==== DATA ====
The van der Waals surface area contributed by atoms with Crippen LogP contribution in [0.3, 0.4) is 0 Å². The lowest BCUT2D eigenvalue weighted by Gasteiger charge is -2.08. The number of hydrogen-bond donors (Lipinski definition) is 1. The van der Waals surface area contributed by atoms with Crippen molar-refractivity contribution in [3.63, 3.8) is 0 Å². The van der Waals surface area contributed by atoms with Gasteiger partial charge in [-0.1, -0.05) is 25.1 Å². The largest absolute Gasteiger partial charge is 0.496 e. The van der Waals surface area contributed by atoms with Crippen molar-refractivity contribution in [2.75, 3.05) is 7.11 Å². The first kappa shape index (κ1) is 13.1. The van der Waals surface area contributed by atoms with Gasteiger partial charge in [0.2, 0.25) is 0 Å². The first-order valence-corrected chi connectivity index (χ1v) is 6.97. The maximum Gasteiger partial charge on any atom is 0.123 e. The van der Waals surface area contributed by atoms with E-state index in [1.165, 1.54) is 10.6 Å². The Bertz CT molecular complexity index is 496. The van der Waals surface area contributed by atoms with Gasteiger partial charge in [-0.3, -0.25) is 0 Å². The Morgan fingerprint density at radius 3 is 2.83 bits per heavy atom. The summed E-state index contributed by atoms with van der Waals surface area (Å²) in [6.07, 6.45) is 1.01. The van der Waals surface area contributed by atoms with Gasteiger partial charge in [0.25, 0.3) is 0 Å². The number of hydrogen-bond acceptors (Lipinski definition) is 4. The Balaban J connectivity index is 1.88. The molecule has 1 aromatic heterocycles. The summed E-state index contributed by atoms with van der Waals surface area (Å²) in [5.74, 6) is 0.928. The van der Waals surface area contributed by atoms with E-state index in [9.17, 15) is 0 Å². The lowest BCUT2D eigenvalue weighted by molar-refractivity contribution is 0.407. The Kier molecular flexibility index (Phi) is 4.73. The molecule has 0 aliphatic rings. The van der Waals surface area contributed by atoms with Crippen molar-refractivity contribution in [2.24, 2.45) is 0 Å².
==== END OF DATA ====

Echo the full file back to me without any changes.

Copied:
The van der Waals surface area contributed by atoms with Crippen LogP contribution in [0.3, 0.4) is 0 Å². The lowest BCUT2D eigenvalue weighted by Gasteiger charge is -2.08. The number of hydrogen-bond donors (Lipinski definition) is 1. The van der Waals surface area contributed by atoms with Crippen molar-refractivity contribution in [3.63, 3.8) is 0 Å². The van der Waals surface area contributed by atoms with Gasteiger partial charge in [-0.1, -0.05) is 25.1 Å². The largest absolute Gasteiger partial charge is 0.496 e. The van der Waals surface area contributed by atoms with Crippen molar-refractivity contribution in [2.75, 3.05) is 7.11 Å². The first kappa shape index (κ1) is 13.1. The van der Waals surface area contributed by atoms with Gasteiger partial charge in [0.2, 0.25) is 0 Å². The first-order valence-corrected chi connectivity index (χ1v) is 6.97. The maximum Gasteiger partial charge on any atom is 0.123 e. The van der Waals surface area contributed by atoms with E-state index in [1.165, 1.54) is 10.6 Å². The Bertz CT molecular complexity index is 496. The van der Waals surface area contributed by atoms with Gasteiger partial charge in [-0.3, -0.25) is 0 Å². The Morgan fingerprint density at radius 3 is 2.83 bits per heavy atom. The summed E-state index contributed by atoms with van der Waals surface area (Å²) in [6.07, 6.45) is 1.01. The van der Waals surface area contributed by atoms with Gasteiger partial charge in [0.25, 0.3) is 0 Å². The number of hydrogen-bond acceptors (Lipinski definition) is 4. The Balaban J connectivity index is 1.88. The molecule has 1 aromatic heterocycles. The summed E-state index contributed by atoms with van der Waals surface area (Å²) in [5.74, 6) is 0.928. The van der Waals surface area contributed by atoms with E-state index in [9.17, 15) is 0 Å². The lowest BCUT2D eigenvalue weighted by molar-refractivity contribution is 0.407. The Kier molecular flexibility index (Phi) is 4.73. The molecule has 0 aliphatic rings. The van der Waals surface area contributed by atoms with Crippen molar-refractivity contribution in [2.24, 2.45) is 0 Å².